Americans Would Rather Talk About Death Than Money

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They say money talks, but the same cannot be said about those who hold it. Somewhere between pride and embarrassment, society labeled money as a taboo subject. In fact, there are several other sensitive topics that more than half of Americans would rather discuss.

According to a new survey from Wells Fargo, 44 percent of Americans said the most difficult subject to talk about was personal finance. In comparison, death (38 percent), politics (35 percent), religion (32 percent), taxes (21 percent), and personal health (20 percent) all ranked as less difficult. About a third of respondents admitted to having difficulty discussing money with their significant others, while a quarter said they had heated discussions about household finances. The survey polled more than 1,000 adults between the ages of 25 and 75.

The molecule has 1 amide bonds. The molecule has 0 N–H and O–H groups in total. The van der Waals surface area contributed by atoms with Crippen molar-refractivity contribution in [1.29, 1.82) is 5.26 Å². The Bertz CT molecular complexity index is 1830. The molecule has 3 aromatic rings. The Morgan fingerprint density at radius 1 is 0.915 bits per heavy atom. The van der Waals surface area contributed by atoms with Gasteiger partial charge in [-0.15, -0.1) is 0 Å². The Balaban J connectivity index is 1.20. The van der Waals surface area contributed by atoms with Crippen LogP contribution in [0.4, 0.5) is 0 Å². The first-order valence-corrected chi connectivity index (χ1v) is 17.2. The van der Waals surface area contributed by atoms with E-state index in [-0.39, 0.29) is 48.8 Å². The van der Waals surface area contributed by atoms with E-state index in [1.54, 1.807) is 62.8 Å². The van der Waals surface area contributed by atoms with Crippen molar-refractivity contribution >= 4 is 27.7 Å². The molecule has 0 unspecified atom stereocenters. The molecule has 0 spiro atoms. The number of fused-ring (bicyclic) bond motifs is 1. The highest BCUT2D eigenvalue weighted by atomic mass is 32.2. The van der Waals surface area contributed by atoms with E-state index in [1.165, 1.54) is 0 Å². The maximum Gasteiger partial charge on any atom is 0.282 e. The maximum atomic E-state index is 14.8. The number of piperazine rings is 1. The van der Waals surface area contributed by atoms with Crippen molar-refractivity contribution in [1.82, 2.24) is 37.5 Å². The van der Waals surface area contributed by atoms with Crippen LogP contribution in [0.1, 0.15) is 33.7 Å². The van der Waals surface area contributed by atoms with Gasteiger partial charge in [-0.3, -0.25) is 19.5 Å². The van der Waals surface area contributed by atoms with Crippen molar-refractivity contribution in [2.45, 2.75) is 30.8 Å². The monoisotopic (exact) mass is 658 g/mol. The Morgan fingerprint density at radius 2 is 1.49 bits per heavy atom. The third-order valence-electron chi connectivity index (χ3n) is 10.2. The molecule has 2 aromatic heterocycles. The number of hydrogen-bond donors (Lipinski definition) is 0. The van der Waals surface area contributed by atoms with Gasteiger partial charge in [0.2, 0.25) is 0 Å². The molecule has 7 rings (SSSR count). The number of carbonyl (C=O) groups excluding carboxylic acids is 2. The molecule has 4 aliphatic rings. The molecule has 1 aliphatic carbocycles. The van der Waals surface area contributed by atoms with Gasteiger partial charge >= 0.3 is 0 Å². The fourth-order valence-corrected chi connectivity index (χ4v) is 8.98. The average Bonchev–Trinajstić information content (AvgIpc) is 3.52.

“It’s not surprising people don’t want to talk about money, investments, tax strategies, or even how much to put aside for a child’s education,” said Karen Wimbish, director of Retail Retirement at Wells Fargo. “But not spending time today to think about the future can be costly in the long-run. I think of personal finance in the same vein as my health — I wouldn’t keep concerns about my physical health private. I’d consult a doctor or talk to a friend or family member about it.”

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